A Gentleman in Moscow tells the story of Count Alexander Rostov, a Russian aristocrat caught up in the Communist Revolution who endures house arrest at the Metropol hotel for decades. Rather than repining, the count becomes an enduring and endearing fixture at the hotel, serving as a waiter at the hotel restaurant, developing a relationship with one of Russia’s film starlets, and coming to the assistance of an earnest young lady when she needs it the most.
I finished this book over a month ago and haven’t ceased to think about the truth and goodness found in its pages and, above all, the sheer beauty of the unfolding story. The turn of phrase, the literary allusions, the memorable characters all contribute to the immersive experience. Without being preachy, the story depicts the tragedy of communism in Russia and the effects it has on the populace. I particularly enjoyed the scene where all the labels are removed from the wine bottles so that each vintage loses the ability to be perfectly paired with an entree. In the same way, the Communist Party’s leveling of individuality destroys the ability of each person to contribute their strengths.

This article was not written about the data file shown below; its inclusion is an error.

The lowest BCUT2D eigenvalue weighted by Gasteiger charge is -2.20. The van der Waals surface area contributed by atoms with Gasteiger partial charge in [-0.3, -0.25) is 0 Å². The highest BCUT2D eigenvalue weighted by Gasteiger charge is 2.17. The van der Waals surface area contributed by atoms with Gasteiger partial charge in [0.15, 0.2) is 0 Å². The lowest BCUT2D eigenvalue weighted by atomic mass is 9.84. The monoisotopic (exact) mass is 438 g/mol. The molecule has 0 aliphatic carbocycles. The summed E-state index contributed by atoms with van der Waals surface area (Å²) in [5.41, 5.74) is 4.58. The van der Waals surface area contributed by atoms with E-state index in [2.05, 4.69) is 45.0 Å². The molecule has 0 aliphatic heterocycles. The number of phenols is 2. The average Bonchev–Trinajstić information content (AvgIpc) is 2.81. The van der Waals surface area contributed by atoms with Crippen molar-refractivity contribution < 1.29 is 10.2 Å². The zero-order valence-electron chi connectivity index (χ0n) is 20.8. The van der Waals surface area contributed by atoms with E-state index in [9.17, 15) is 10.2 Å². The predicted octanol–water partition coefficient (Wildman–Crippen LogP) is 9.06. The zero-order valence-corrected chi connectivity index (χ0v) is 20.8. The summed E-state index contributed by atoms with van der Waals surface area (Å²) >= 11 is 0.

The desultory, episodic style of the narrative, is part of its charm, and it is only as the story hurtles towards its end that all the bits and bobs fall into place, demonstrating that Amor Towles is a master of the novelist’s craft. So far, this is my favorite book of the year. Highly recommended.